I’m answering a question often asked of me by atheists – What would move a strong atheist to become a strong theist? In my case the answer was evidence for theism, specifically for Christian theism. We started sharing the evidence that can lead an atheist to theism … Continue reading Convince Me There’s A God: The New Testament Part 10
The Christian Church reached a pivotal point as the 3rd century blended into the 4th century. The Great Persecution under Roman Emperor Diocletian and his co-rulers went after Christians with a vengeance. It began in the early part of the 4th century (303 AD) and continued for several years. Their intent was to destroy Christianity.
It is this story of the Great Persecution and its impact on the Christian Church that we now take up in our special series A Reading Plan for Christian Apologists.
We are currently looking at the writings of Origen of Alexandria. While admired by many Christians of his day, some thought him to be a heretic because of his views about the pre-existence of human souls, allegorical interpretation of Scripture, and eventual universal salvation.
In the last part of our series, we looked at Origen’s declarations against heresy and heretics in De Principiis. We will now look at what is believed to be Origen’s most famous writing about heresy – Against Celsus.
Alexandria, Egypt was a major center for Christianity in the 2nd and 3rd centuries AD. Coptic Christians believe that John Mark (author of the Gospel of Mark) was the first to preach the Gospel in Egypt. The Catechetical School of Alexandria was started by Pantaenus toward the end of the 2nd century and many believe it to be the oldest Christian catechetical school. Clement of Alexandria became head of the school after Pantaenus’ death in about 200 AD. One of Clement’s prominent students was Origen.
We are currently looking at the writings of 3rd century Christian apologists. We started with Hippolytus and Clement of Alexandria. We’ve looked at Clement’s Exhortation to the Heathen, To The Newly Baptized, and Paedagogus Books I, II & III.
Before we move to another apologist, let’s see what Clement of Alexandria accomplished in his Stromta series and what a 21st century Christian apologist can learn from him.
We began this series, A Reading Plan for Christian Apologists, 18 months ago for the purpose of emphasizing the importance of reading for apologists –
“Christian apologists must be thinkers. That means they must also be readers. Thinkers read. Readers think. The goal is to become a better thinker for the purpose of becoming a better truth communicator with both Christians and non-Christians. The goal is not to keep what you learn to yourself or amaze your friends with “feats” of knowledge. The goal has not changed since Jesus and His apostles told Christians what to do with the gifts the Lord gave them: 1. glorify God, 2. make disciples (teach them to obey Christ), and 3. equip the saints for their work of ministry for the edifying of the Body of Christ (to name a few).” Reading Plan, June 2016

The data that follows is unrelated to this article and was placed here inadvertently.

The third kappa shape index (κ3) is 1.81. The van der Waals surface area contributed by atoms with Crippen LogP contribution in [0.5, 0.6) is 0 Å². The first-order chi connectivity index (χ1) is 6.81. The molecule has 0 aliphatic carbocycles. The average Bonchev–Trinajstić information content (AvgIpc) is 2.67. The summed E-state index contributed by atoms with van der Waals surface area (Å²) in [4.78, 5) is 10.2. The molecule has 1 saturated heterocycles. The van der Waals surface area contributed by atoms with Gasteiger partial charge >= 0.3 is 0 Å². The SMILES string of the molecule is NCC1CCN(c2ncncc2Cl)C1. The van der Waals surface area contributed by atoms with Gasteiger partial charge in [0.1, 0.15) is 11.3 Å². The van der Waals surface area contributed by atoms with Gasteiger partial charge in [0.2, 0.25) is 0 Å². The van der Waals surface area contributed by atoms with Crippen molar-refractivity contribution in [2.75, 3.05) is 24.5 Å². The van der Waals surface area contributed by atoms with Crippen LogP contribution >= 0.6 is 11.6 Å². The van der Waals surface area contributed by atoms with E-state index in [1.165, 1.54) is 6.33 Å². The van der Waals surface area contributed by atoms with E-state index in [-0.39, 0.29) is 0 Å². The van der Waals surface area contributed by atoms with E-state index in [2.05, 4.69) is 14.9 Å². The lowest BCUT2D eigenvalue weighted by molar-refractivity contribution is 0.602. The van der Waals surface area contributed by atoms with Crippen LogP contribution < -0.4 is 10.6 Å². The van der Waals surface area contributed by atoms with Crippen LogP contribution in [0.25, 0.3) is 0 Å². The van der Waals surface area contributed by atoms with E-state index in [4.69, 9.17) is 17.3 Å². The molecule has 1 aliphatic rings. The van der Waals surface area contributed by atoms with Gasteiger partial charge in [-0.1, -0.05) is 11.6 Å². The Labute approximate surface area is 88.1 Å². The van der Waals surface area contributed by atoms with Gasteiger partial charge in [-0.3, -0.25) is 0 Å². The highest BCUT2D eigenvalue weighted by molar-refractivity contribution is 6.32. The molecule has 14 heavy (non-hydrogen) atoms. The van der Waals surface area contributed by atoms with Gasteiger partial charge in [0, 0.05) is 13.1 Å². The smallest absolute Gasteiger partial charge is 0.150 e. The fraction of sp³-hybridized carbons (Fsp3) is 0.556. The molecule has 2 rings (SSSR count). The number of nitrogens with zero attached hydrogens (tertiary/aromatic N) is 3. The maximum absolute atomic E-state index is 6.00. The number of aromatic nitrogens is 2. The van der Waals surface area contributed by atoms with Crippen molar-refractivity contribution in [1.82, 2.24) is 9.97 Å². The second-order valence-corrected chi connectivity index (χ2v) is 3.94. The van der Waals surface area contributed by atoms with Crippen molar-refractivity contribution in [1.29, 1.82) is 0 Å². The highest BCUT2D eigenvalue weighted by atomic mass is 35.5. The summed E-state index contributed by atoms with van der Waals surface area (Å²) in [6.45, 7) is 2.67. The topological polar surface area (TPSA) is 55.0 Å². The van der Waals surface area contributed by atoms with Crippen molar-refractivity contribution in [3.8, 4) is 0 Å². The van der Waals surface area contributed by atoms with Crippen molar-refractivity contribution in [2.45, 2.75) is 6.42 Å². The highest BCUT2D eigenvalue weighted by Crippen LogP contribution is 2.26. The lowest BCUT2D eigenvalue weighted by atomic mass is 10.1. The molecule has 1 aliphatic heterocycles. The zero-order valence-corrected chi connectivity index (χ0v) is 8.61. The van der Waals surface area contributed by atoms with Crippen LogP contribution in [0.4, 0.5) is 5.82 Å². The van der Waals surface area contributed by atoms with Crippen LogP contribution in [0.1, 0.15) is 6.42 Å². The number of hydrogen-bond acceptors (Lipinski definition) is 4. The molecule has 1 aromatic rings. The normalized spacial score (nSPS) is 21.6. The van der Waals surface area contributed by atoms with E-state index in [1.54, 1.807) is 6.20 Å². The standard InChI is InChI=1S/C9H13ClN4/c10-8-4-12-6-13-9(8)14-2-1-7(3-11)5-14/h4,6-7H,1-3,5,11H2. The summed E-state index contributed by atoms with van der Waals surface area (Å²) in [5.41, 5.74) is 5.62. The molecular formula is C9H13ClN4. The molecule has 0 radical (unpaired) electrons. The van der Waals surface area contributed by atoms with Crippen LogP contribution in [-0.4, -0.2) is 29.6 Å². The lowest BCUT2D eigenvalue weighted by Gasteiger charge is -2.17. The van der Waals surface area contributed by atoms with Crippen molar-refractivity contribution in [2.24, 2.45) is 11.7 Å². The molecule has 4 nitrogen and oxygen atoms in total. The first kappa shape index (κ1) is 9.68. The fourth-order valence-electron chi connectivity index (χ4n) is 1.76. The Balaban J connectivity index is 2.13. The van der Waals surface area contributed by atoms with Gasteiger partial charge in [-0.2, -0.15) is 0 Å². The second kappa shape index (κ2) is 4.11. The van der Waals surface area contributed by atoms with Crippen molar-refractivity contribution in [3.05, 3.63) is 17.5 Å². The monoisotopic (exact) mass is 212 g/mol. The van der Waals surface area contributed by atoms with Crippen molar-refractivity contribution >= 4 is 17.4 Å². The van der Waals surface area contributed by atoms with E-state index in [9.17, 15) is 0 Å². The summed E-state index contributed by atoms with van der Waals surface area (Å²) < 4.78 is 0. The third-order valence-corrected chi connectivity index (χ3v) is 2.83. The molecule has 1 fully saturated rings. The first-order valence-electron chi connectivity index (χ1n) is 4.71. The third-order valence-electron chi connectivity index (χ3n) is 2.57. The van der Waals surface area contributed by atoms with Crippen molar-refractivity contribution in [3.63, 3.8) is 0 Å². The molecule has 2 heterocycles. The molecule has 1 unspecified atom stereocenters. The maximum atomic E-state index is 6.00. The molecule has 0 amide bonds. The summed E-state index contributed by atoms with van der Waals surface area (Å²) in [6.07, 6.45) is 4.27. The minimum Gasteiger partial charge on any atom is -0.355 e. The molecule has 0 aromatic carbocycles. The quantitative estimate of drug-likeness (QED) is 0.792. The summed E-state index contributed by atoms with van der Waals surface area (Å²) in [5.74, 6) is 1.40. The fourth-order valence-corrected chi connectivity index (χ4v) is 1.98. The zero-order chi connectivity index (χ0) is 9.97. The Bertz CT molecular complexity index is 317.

So far, we have published 23 articles that cover major Christian writings from the 1st, 2nd and 3rd centuries. In our last two articles, we looked at the 3rd century writings of Hippolytus and Clement of Alexandria. We looked at Clement’s Exhortation to the Heathen and Paedagogus (The Instructor), Book I. We now turn to Books II & III.
We are looking at Christian apologists of the 3rd century. In our last study, we looked at Hippolytus of Rome, who is probably best known for writing ten books that refuted heresies of the early part of the 3rd century.
The Egyptian city of Alexandria was an early center of Christianity. Church historian Eusebius of Caesarea, who lived during the 3rd and 4th centuries, wrote that John Mark (who wrote the Gospel of Mark) preached the Gospel in Egypt and established churches in Alexandria during the 1st century (Ecclesiastic History, Book II, Chapter 16).
Three prominent Christian apologists in Alexandria during the 3rd century were Clement, Ammonius and Origen. We will look at some of their writings to learn more about what heresies they and other Egyptian Christians faced at that time.